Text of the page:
“I knew he’d be racing,” said Mike, “but I didn’t know he’d get into the 250. The first 250 he ever ran, we figured he’d be lucky to get in, and he almost won it.”

In 2003, Ben started on the pole with his father right beside him. Ben took the flag and Mike finished fourth. Last year, Ben won despite being 26th, the worst starting position to ever win. Between the two of them, they have eight top-three finishes.

Though watching his father win in 1984 didn’t spark similar dreams immediately, it’s helped Ben appreciate the success he’s had.

“That win was awesome,” said Ben. “Anybody who puts all that hard time and effort should win that race at least once. I know it’s not going to happen. To know people work their whole lives to win that one race, to get that one finally out of the way, it was like getting that monkey off my back.”

To the power of three

After 35 years of racing, Mike said he’s not sure how much longer he’ll compete. As long as he can keep winning, he’ll keep racing, he added.

A week before this year’s marquis event, Mike is excited about his chances. He’s had a fine season and expects to make a charge next Sunday.

“We’ve had a good car,” said Mike. “We only won two races, but we should have won five, but that’s the way it goes.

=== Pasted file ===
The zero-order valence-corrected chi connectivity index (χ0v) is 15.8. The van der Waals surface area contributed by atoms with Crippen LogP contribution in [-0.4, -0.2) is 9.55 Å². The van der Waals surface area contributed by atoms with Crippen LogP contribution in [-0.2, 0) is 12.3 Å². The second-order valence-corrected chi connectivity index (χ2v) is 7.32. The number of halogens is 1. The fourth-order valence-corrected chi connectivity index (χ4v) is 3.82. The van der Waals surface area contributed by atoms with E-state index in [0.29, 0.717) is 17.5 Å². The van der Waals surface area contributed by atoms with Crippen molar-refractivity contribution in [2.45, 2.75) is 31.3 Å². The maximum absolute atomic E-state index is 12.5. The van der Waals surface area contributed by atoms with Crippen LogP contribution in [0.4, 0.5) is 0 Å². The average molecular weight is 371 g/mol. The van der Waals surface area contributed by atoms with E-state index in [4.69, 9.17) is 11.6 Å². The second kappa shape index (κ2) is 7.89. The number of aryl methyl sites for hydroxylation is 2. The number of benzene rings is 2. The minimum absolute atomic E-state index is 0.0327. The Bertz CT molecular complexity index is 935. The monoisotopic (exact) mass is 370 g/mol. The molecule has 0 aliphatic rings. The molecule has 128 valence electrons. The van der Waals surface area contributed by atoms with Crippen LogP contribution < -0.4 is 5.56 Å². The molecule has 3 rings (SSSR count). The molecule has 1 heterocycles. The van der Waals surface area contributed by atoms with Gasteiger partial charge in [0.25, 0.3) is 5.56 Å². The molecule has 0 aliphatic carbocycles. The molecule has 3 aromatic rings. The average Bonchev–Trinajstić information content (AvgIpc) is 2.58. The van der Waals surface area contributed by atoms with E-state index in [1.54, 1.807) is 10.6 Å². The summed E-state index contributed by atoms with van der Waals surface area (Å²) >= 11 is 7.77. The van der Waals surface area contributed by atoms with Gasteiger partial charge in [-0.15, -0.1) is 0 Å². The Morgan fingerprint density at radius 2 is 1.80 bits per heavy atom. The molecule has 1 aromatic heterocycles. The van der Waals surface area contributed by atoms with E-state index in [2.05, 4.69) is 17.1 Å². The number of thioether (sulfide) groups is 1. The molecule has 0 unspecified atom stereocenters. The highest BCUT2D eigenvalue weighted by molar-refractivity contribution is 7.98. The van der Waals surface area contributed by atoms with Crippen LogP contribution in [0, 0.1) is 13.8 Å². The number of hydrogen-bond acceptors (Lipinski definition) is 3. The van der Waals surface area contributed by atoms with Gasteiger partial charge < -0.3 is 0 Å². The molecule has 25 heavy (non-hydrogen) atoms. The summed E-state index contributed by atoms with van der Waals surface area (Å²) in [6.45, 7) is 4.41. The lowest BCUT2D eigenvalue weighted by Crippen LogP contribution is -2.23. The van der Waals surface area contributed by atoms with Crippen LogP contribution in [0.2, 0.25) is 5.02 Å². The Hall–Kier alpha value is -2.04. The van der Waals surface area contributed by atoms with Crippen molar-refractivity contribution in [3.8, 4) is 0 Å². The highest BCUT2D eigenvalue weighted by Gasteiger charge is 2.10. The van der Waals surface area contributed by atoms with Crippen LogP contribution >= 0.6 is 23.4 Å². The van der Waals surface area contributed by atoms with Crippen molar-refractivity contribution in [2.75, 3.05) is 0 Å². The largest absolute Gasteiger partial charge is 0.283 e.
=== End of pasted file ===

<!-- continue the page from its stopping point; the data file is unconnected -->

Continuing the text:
“We should have won both Oxford races, but we just didn’t capitalize on them, but we really feel good.”

Ben, on the other hand, has been struggling. He hasn’t been happy with the way his car has performed. When he used another car recently, one supposedly just like his, it ran much better.

“We’ve got something messed up somewhere,” said Ben. “They’re working on it right now. We’re going to go up and test it in a couple of days and hopefully, we can get things worked out.”

They’ll both try and bring out the best in their respective cars and themselves because this one paycheck can make an entire season.

Ben shrugs off the pressures of being a two-time defending champion. He said that’s the past and that he’s just one of the pack. His father likes the idea of his son being labeled an early favorite based on last year.

“It’s great,” said Mike. “So I can go out and beat him this year.”